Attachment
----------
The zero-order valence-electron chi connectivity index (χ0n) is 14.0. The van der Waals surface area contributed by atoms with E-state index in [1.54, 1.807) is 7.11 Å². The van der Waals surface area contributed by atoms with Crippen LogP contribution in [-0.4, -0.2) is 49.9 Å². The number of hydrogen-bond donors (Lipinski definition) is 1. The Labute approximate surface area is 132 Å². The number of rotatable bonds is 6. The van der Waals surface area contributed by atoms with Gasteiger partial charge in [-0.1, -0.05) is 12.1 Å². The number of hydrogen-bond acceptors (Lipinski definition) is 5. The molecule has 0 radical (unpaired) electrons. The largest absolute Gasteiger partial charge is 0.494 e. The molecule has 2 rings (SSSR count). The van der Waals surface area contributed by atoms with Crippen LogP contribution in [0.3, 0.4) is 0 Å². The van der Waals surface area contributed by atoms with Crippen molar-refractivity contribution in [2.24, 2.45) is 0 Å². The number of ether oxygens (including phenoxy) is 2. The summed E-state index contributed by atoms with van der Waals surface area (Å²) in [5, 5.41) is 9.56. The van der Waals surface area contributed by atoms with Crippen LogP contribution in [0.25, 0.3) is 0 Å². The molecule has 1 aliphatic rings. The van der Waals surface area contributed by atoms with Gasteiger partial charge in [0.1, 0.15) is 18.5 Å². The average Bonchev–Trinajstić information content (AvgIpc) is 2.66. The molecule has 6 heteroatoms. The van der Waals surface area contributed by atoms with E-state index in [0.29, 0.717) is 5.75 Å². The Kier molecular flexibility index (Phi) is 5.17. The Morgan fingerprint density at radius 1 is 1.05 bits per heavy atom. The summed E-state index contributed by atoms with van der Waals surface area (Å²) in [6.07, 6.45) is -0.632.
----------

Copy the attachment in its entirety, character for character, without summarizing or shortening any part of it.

The zero-order valence-electron chi connectivity index (χ0n) is 14.0. The van der Waals surface area contributed by atoms with E-state index in [1.54, 1.807) is 7.11 Å². The van der Waals surface area contributed by atoms with Crippen LogP contribution in [-0.4, -0.2) is 49.9 Å². The number of hydrogen-bond donors (Lipinski definition) is 1. The Labute approximate surface area is 132 Å². The number of rotatable bonds is 6. The van der Waals surface area contributed by atoms with Gasteiger partial charge in [-0.1, -0.05) is 12.1 Å². The number of hydrogen-bond acceptors (Lipinski definition) is 5. The molecule has 0 radical (unpaired) electrons. The largest absolute Gasteiger partial charge is 0.494 e. The molecule has 2 rings (SSSR count). The van der Waals surface area contributed by atoms with Crippen LogP contribution in [0.3, 0.4) is 0 Å². The van der Waals surface area contributed by atoms with Crippen molar-refractivity contribution in [2.24, 2.45) is 0 Å². The number of ether oxygens (including phenoxy) is 2. The summed E-state index contributed by atoms with van der Waals surface area (Å²) in [5, 5.41) is 9.56. The van der Waals surface area contributed by atoms with Crippen LogP contribution in [0.25, 0.3) is 0 Å². The molecule has 1 aliphatic rings. The van der Waals surface area contributed by atoms with Gasteiger partial charge in [0.1, 0.15) is 18.5 Å². The average Bonchev–Trinajstić information content (AvgIpc) is 2.66. The molecule has 6 heteroatoms. The van der Waals surface area contributed by atoms with E-state index in [0.29, 0.717) is 5.75 Å². The Kier molecular flexibility index (Phi) is 5.17. The Morgan fingerprint density at radius 1 is 1.05 bits per heavy atom. The summed E-state index contributed by atoms with van der Waals surface area (Å²) in [6.07, 6.45) is -0.632.